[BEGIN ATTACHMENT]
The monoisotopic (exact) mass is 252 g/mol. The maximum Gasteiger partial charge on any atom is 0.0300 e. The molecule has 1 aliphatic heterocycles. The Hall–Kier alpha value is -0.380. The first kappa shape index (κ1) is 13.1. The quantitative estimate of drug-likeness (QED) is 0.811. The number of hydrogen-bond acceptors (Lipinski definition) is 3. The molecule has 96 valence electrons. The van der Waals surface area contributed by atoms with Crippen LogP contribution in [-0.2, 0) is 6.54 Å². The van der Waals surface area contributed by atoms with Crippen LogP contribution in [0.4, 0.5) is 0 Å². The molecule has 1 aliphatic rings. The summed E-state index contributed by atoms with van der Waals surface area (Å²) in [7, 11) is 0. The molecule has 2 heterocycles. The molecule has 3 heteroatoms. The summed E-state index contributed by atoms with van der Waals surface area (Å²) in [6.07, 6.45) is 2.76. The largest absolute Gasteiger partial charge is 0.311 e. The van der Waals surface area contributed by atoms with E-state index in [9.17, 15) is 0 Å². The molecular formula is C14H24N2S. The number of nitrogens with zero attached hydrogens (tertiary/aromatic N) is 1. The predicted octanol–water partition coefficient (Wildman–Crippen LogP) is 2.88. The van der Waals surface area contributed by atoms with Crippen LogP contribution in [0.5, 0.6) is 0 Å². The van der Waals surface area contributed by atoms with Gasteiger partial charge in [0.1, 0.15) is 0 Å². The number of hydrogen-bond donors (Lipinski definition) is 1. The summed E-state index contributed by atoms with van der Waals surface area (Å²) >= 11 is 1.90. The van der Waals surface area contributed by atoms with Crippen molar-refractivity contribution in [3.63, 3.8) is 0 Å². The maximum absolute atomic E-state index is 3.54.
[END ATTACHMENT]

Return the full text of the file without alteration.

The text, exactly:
The monoisotopic (exact) mass is 252 g/mol. The maximum Gasteiger partial charge on any atom is 0.0300 e. The molecule has 1 aliphatic heterocycles. The Hall–Kier alpha value is -0.380. The first kappa shape index (κ1) is 13.1. The quantitative estimate of drug-likeness (QED) is 0.811. The number of hydrogen-bond acceptors (Lipinski definition) is 3. The molecule has 96 valence electrons. The van der Waals surface area contributed by atoms with Crippen LogP contribution in [-0.2, 0) is 6.54 Å². The van der Waals surface area contributed by atoms with Crippen LogP contribution in [0.4, 0.5) is 0 Å². The molecule has 1 aliphatic rings. The summed E-state index contributed by atoms with van der Waals surface area (Å²) in [7, 11) is 0. The molecule has 2 heterocycles. The molecule has 3 heteroatoms. The summed E-state index contributed by atoms with van der Waals surface area (Å²) in [6.07, 6.45) is 2.76. The largest absolute Gasteiger partial charge is 0.311 e. The van der Waals surface area contributed by atoms with E-state index in [9.17, 15) is 0 Å². The molecular formula is C14H24N2S. The number of nitrogens with zero attached hydrogens (tertiary/aromatic N) is 1. The predicted octanol–water partition coefficient (Wildman–Crippen LogP) is 2.88. The van der Waals surface area contributed by atoms with Crippen LogP contribution in [0.5, 0.6) is 0 Å². The van der Waals surface area contributed by atoms with Gasteiger partial charge in [0.1, 0.15) is 0 Å². The number of hydrogen-bond donors (Lipinski definition) is 1. The summed E-state index contributed by atoms with van der Waals surface area (Å²) >= 11 is 1.90. The van der Waals surface area contributed by atoms with Crippen molar-refractivity contribution in [3.63, 3.8) is 0 Å². The maximum absolute atomic E-state index is 3.54.